Day of the Dead

A year ago today, I was frantically figuring out how to get to Seattle with my wife. We had just finished watching the DVDs of Dead Like Me, which finished with a Halloween episode about how the line between the dead and the living is starkly fluid during the season. The next day, The Day of the Dead, had a similar theme for a holiday. And before the Day was even complete, my father-in-law had crossed over that line, and we were walking the nearby trail in the dark, trying to make sense of the situation.

So, this transition marked the beginning of an insanely change-driven year for me. I have taken a role in attempting to sustain the family business, and I've had to re-orient my dissertation topic. We have a new nephew and a friend had a close call.

But in those first few days, I had no clue. And I don't still. But, while we were trying to figure out what to do about a hastily organized memorial, and how to handle the business, I felt needed, and valuable. I had stepped up, and done well in handling the stress. Except that I failed in one way.

At the memorial, I just couldn't quite stand up and talk about what Nick had meant to me. I was anguished, and I didn't know how to say what I wanted to say without hurting others who were present.

Nick had been like a father to me, maybe more because I had been like a son to him. Before I moved to Virginia, he played Magic: The Gathering with me. We would go see movies that his wife and daughters wouldn't be caught dead near. I had a huge appreciation for how he had managed to build his life: the independence of his own business, built on his own expertise; the time and work that he had put into his relationships with his daughters; a constant quest to expand his knowledge about the history and science of our existence. He was a storyteller, and a deal-maker, and I felt like I could do him no justice while standing there and trying to hold it together.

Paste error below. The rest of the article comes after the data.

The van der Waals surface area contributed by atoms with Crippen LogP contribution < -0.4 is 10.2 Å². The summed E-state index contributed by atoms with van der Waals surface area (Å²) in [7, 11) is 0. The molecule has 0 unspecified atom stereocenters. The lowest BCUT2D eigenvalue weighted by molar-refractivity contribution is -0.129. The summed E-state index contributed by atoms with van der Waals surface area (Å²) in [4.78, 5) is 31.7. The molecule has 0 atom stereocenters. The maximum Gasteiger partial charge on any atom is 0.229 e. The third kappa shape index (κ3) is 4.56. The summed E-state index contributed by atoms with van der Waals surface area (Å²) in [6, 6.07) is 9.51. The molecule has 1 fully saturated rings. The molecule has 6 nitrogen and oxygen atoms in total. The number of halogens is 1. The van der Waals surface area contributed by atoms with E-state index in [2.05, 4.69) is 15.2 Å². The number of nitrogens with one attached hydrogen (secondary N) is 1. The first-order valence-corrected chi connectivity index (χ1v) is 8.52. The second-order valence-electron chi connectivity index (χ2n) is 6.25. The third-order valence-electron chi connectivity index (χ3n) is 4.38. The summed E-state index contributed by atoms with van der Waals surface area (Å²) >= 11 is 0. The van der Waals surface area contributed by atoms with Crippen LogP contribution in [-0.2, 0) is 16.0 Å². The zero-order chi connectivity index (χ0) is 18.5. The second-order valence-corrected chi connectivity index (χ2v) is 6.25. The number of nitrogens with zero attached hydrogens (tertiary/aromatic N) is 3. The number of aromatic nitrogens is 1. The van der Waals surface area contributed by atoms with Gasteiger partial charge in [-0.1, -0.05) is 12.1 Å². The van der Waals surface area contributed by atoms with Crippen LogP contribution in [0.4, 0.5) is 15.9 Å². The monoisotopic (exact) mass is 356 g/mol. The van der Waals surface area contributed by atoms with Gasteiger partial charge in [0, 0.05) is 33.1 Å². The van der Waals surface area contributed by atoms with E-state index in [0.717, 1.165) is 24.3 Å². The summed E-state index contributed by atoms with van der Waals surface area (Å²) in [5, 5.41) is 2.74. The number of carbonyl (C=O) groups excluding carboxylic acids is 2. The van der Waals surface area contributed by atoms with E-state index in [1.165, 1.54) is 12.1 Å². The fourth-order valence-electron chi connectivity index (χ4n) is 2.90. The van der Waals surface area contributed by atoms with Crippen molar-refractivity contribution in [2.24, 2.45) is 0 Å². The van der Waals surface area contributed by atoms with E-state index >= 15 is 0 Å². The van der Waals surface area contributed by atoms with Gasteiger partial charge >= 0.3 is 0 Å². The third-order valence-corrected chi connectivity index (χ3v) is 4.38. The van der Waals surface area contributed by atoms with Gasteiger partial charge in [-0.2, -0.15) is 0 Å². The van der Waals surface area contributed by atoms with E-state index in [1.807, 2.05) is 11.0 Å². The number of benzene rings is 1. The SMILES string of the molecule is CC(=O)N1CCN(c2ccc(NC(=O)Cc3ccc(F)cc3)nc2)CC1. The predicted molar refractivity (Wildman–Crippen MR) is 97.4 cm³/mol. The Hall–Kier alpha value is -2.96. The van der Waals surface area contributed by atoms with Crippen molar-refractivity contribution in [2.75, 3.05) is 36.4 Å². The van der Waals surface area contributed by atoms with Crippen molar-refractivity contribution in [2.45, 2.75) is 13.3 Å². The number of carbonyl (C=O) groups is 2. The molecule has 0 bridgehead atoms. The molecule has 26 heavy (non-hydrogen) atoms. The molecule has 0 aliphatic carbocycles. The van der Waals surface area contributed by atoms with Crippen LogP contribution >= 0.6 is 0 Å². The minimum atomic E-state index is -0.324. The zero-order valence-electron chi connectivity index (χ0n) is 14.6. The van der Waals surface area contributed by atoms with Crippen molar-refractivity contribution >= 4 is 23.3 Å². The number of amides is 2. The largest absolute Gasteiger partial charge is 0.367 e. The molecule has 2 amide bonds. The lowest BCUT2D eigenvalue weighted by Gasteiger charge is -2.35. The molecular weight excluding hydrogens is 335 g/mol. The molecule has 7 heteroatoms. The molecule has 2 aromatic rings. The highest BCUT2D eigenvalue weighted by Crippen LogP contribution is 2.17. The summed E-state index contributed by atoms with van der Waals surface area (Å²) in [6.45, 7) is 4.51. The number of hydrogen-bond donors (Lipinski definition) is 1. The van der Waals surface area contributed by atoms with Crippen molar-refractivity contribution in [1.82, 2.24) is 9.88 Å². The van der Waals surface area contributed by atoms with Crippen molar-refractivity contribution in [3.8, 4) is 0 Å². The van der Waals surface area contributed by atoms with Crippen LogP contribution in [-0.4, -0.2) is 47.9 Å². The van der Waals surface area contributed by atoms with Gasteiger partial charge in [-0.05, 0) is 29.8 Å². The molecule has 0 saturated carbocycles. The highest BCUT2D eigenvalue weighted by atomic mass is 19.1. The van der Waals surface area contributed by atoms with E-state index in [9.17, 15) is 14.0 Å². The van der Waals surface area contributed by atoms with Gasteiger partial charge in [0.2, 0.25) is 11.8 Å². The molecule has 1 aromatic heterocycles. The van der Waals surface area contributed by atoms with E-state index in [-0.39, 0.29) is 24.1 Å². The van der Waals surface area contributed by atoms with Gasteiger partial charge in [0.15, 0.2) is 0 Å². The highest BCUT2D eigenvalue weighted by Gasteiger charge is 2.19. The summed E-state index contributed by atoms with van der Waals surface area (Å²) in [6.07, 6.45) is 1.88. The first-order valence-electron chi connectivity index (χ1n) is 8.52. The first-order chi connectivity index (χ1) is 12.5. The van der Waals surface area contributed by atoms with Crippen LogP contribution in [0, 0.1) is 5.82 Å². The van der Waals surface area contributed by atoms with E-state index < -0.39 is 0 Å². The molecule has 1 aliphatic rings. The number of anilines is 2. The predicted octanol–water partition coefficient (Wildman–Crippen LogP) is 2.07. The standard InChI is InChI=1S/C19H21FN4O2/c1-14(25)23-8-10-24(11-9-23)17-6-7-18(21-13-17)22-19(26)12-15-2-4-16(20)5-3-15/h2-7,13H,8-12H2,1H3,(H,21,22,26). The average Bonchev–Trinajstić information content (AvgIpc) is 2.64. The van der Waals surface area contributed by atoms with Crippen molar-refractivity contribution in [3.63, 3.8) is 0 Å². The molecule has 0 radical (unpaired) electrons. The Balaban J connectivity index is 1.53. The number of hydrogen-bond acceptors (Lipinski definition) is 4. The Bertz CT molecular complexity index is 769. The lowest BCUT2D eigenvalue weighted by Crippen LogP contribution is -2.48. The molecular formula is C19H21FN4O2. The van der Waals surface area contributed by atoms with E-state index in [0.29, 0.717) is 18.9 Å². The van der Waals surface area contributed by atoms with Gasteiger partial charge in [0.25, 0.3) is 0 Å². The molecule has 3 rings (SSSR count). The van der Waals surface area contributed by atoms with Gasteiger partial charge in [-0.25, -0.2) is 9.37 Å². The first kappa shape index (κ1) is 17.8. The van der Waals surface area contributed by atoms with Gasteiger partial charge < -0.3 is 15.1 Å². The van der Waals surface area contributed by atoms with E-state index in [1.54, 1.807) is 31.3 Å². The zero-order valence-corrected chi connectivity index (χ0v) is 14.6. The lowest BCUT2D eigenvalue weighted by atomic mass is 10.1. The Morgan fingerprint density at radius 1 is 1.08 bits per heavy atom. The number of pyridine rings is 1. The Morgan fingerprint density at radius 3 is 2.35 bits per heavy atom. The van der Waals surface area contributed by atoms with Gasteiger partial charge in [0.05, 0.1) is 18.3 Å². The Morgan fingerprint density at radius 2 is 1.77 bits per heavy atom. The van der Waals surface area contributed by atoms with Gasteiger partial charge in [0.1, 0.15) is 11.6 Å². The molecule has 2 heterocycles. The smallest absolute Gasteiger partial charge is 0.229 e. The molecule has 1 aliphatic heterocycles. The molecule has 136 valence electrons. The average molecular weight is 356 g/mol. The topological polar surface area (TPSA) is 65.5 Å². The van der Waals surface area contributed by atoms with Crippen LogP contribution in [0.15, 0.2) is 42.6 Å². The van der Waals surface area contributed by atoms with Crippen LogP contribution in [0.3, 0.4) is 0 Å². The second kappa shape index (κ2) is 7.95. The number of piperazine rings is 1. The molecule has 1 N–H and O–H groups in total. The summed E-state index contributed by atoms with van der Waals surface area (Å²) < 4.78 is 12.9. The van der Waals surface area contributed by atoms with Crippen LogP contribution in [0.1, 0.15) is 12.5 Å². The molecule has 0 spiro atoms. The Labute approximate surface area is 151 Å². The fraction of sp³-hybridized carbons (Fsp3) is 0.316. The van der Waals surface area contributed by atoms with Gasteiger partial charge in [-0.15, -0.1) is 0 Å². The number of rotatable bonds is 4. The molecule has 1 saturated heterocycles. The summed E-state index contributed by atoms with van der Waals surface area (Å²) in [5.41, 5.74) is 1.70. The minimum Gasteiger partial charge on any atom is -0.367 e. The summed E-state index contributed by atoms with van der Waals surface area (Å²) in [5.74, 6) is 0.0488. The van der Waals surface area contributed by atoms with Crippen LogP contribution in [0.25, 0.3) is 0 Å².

Now I've had a year. In trying to keep his business operational so that his accomplishments might not be lost, we've found little mistakes that he's made. It has been a hard year, with a lot of self-learning. And now we're approaching the end of the Day again. We have a little altar, with some of his favorite books. Soon the line between the living and the dead will lose its brief permeability.


Theme II: Starlings

Starlings must have a significant pull on the literary mind. I've read of them in a short story by T. C. Boyle and at least two different comic books. They are an invasive species, outcompeting native species, for food and real estate (nesting spots).

I can't remember one of the comic books (the idea from this post coming from long ago), but I remember the Boyle story, when a flock sets up shop near a farmer. One of Boyle's recurring themes involves humanity's interactions with the natural environment, that which can't be controlled. For the farmer, the starlings represent horror, destroying his crop and his sleep.

Kevin Huizenga has a piece in the first Drawn & Quarterly showcase where he focuses on the language of starlings, which are given ominous significance. Critiques of this story focus on how Huizenga uses the starlings to expand the language of comics, either in expressing the sounds the starlings make, or presenting their flight patterns. But the starlings clearly hold a broader thematic appeal for these creators.

  1. First and foremost, they are mimics, reproducing the sounds they encounter in their own cries. It was this element that Huizenga brought to bear in his innovation. Both authors deal with the cacophony that results when these mimicry is merged. To Boyle, it is another form of pollution, destroying the reigning night time peace, and in Huizenga's work, the collected squawking settles over the environment like an acid-tainted rain cloud.